MADISON, Wis. (WMTV) -- A Madison school teacher and behavior coach will not be criminally charged following an incident at Whitehorse Middle School in February.
Dane County District Attorney Ismael Ozanne announced Tuesday he will not criminally charge the teacher.
"In this case, I do not believe a crime was committed," said Ozanne about the incident at Whitehorse Middle School.
According to the Madison Police Department's investigation report released Tuesday, police and the Madison Fire Department responded to Whitehorse Middle School on Feb. 13 at 9:27 a.m. after a parent called and reported her African-American 11-year-old daughter was assaulted by a teacher at the school.
The 80-page report contains statements from the student and teacher involved in the confrontation, witness statements, and descriptions of scene photographs and surveillance video.
According to the report, a classroom teacher called the school office for support after the student did not comply with orders to sit in her seat. A special education assistant arrived and tried to get the student to leave the classroom and the student wouldn't leave.
The report states another teacher, who is also a positive behavior coach, responded. According to the statement the student gave police, the behavior coach and the classroom teacher walked out into the hallway and she closed the door. She stated the behavior coach opened the door and tried to get her to leave the classroom. She told police he tried to push her out the door and he "punched her in her left arm with a closed fist."
In the report the student told police she also hit the behavior coach and he pushed her into the lockers and "slammed her onto the floor." She also claimed her braided hair extensions were ripped from her head.
According to the behavior coach's statement, when the student tried to close the door, he stuck his foot in to prevent the door from slamming. He told police the student then opened the door and started to punch him in the face and head. In the report, he told police he started to push her forward out of the classroom and "wrapped his arms around [the student's] upper body."
The behavior coach also told police he walked the student back into the lockers and the special education assistant was trying to intervene. According to his statement in the report, the three of them fell to the floor during the confrontation. He said he never grabbed the student's hair. The behavior coach also stated after a school security officer arrived and relieved him, the school's principal was notified of the situation.
The Madison Metropolitan School District placed the behavior coach on administrative leave.
On Tuesday, Ozanne said in a press conference, he was aware about the public's narratives about the incident and said as a person of color in the community, he is aware of racial inequities and challenges some people are facing.
"These daily challenges are exhausting, and traumatizing, " said Ozanne. "Therefore, it is completely understandable that some people have reached conclusions about what occurred at Whitehorse Middle School. However, in this instance, some of those conclusions were premature, and not accurate."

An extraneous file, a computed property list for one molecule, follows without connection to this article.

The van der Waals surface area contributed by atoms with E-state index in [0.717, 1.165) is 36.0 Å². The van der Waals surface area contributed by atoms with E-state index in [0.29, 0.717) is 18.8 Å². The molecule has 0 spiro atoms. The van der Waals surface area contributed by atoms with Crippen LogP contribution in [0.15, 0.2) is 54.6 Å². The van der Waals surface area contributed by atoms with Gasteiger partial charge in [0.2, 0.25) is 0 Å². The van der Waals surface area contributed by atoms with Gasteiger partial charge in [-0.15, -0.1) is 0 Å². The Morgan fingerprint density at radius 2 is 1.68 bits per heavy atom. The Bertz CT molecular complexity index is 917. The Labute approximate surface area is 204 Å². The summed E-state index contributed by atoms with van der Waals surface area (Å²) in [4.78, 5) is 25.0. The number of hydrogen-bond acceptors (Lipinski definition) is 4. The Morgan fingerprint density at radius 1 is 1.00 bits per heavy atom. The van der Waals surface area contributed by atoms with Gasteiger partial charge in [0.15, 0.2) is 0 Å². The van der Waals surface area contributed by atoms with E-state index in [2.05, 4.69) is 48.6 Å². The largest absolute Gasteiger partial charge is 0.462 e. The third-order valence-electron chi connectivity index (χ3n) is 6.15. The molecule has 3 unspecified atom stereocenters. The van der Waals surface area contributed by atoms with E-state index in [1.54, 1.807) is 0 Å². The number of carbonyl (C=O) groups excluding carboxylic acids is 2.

Outside the room where the press conference was held, the mother and grandmother of the child involved in the incident were angered by Ozanne's decision.
"I knew in my heart just by the process was all over the place, that all they care was they was not locking up this white teacher," said the student's mother, Mikiea Price. "He had done no wrong, and they covered it from day one."
"It's going way further than this," said the student's grandmother, Laronda Bryant. "So y'all ain't never seen the last of me, because I stand for my child, and my grandchild."
A MMSD spokeswoman released a statement after Ozanne's decision was announced stating, "Based on the DA's decision, we will now use all available information from the police reports to understand every fact, and take appropriate action. Schools exist to nurture, uplift, and care for students. We must take every action to ensure that is true for every child. The employee will remain on leave while we complete our review and determine next steps."
Last week, Superintendent Jennifer Cheatham said that these incidents have caused harm to Black students, their families, and our community.
According to the police report, the behavior coach received non-violent crisis training in August 2018. He also had advanced physical hold-supine training in September 2018.
NBC15 reached out to Madison Teachers, Inc., a local union that represents teachers employed by MMSD. They referred all comments to the behavior coach's attorney.
NBC15's Leigh Mills spoke on the phone with Jordan Loeb, the behavior coach's attorney. Loeb said his client didn't want to comment on Ozanne's decision on Tuesday because he does not want to add to any more pain or suffering for the student.
Loeb also says his client believes the anger related to the experience of some African-American students in the Madison community is justified and says we need to do better for the students.
The confrontation was captured on the school's surveillance system. NBC15 requested the video from the Madison Police Department. The records custodian said it will not be available for two weeks.